SaltWater Intrusion in the Changjiang Estuary


The Changjiang River (CR) is divided into a southern branch (SB) and a northern branch (NB) by Chongming Island as the river enters the East China Sea.The CR is a typical tidal estuary characterized by abrupt bathymetry, islands, and deep channels. Chongming Island, located in the river mouth, divides the CR into southern and northern branches. The southern branch (hereafter referred to as SB) follows the mainstream of the CR discharge, is 10-20 km wide, and connects to the East China Sea through three deep passages (with a water depth of 20 m), while the northern branch (hereafter referred to as NB) is like a funnel with a width narrowing from 10 km in the downstream area to 2 km at the upstream entrance perpendicular to the SB.

Observations reveal that during the dry season the saltwater in the inner shelf of the East China Sea flows into the CR through the NB and forms an isolated mass of saltwater in the upstream area of the SB. An example can be seen in the salinity measurements averaged over tidal cycles at anchor sites and recorded from in situ shipboard surveys on an along-river transect in the SB during spring and neap tidal cycles on 13-22 February 2004. A tidally averaged salinity of 2 was observed at Chongtou (121.2E, 31.75N) around the northwestern headland of Chongming Island, forming a saltwater bore in the SB.

This salting tendency of the CR water has received intense attention in both economic and scientific aspects. The CR is a key freshwater source for Shanghai (the largest city in China) and surrounding regions. Chenhang Reservoir, which connects to the SB of the CR and functions as the second largest freshwater supply for Shanghai, has had difficulty in providing high-quality freshwater during the dry season as a result of the recent salting of the CR water.

What are the physical processes controlling the water transport in the northern branch?

  • Freshwater discharge in the upstream
  • Tidal motion
  • Wind

Which one is the key process? or other processes?

Model study: FVCOM (Finite Volume Coastal Ocean Model)
High resolution Changjiang Estuary FVCOM was nested to East China Sea FVCOM:

The saltwater intrusion into the CR depends critically on the net water transport in the NB. Accurate estimation of the transport requires a model to resolve the spatial/temporal structure of the water currents and water level over complex irregular coastal geometry and abrupt-varying bathymetry inside both NB and SB as well as around the river mouth. In addition to the need for a high resolution model approach, we also require a better fitting of the coastal geometry of the CR with inclusion of Chongming Island. Failure to adequately resolve these geometric features can significantly underestimate the nonlinear interactions of physical forcings in this system, and thus makes it difficult to estimate the relative contribution of various physical processes to the saltwater intrusion into the CR.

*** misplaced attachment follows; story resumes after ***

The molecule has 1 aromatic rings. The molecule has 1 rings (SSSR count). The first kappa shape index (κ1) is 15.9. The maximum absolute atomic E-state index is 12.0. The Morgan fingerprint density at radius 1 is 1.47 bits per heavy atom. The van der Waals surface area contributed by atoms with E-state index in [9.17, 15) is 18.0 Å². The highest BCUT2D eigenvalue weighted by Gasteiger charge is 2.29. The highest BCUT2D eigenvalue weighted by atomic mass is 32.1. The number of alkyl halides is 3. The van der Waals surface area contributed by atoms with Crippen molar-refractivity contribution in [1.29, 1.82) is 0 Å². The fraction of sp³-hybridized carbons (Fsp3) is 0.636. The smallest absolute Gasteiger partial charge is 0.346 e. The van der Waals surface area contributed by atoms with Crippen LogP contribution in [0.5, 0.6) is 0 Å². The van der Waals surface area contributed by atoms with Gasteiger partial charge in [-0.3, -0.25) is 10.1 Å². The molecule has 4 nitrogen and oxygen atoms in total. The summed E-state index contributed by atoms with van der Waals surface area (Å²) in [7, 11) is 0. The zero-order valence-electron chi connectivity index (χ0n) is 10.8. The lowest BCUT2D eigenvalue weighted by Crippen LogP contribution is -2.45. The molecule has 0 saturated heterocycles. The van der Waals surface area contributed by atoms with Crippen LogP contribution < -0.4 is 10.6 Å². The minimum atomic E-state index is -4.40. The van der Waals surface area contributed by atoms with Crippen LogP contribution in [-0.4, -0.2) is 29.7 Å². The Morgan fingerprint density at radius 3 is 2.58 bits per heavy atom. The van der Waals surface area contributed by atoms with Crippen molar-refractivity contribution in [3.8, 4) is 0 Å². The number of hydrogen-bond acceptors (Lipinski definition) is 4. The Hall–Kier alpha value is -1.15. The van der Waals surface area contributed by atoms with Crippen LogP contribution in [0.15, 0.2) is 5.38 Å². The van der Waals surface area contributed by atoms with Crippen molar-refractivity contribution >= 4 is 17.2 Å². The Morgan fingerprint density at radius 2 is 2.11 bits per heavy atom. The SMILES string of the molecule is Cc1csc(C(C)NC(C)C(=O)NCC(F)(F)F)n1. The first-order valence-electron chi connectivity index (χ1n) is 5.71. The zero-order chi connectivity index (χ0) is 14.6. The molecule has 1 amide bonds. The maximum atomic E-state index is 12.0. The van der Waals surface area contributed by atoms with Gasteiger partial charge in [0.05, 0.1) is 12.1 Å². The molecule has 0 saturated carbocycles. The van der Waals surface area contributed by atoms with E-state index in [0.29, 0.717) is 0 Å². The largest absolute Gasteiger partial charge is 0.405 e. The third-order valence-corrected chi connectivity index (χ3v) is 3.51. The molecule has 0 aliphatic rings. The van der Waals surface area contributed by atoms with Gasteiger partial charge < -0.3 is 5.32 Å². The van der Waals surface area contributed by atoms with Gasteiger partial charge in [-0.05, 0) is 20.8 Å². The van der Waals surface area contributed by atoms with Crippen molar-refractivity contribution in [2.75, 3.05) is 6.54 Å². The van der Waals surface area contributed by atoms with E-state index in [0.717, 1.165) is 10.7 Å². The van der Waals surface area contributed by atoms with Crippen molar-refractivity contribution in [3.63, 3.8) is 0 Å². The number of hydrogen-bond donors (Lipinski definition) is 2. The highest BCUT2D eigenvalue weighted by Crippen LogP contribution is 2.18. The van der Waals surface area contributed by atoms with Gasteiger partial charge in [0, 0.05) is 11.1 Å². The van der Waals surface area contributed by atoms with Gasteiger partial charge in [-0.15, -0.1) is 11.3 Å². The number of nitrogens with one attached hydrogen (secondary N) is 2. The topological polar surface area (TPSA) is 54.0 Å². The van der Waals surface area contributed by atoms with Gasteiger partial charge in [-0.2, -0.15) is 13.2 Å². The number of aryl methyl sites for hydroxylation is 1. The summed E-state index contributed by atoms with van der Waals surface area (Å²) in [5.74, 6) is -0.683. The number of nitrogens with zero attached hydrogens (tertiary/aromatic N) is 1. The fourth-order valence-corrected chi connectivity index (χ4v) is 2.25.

The high-resolution FVCOM-CR was developed by configuring the updated code of FVCOM to the CR with inclusion of the wet/dry treatment to intertidal zones. The computational domain of this model covers the CR, Hangzhou Bay, Zhoushan Island Complex, and is bounded by an open boundary in the inner shelf of the East China Sea. The horizontal resolution varies from 0.1 to 0.5 km inside the CR and over the Zhoushan Island Complex to 1.0–3.0 km in Hangzhou Bay and 10.0 km in the inner shelf closest to the open boundary. The vertical resolution is determined by 10 uniform sigma layers, which is 0.1 m or less over the intertidal zone and 2.0 m in the inner shelf. The FVCOM-CR is driven by tidal elevation at the open boundary through nesting to FVCOM-ECS (with inclusion of four major tidal constituents: M2, S2, K1, and O1), freshwater transport at the upstream end of the CR, and given winds that characterize the dry and wet seasons. The external and internal mode time steps were 1.0 and 10.0 s, which took about 15 min on a 16-node Linux cluster to integrate for a M2 tidal cycle.

Simulated Saltwater Intrusion:

The saltwater intrusion often occurs in winter after the transport adjustment from summer. In this process-oriented study, after the freshwater discharge rate decreases from 60,000 m3/s to 10,000 m3/s, saltwater on the shelf is gradually pushed toward the CR . On the 15th model day, saltwater on the northern shelf off the CR enters the NB. This saltwater is advected northward in the NB and enters the SB along the northern tip of Chongming Island after 60 days. Two points are learned. First, the saltwater intrusion from the shelf into the NB can occur in the dry season owing to a significant reduction of the river discharge. Second, the time scale of the salinity adjustment to produce the saltwater intrusion from the NB to the SB after the wet season is about 1–2 months.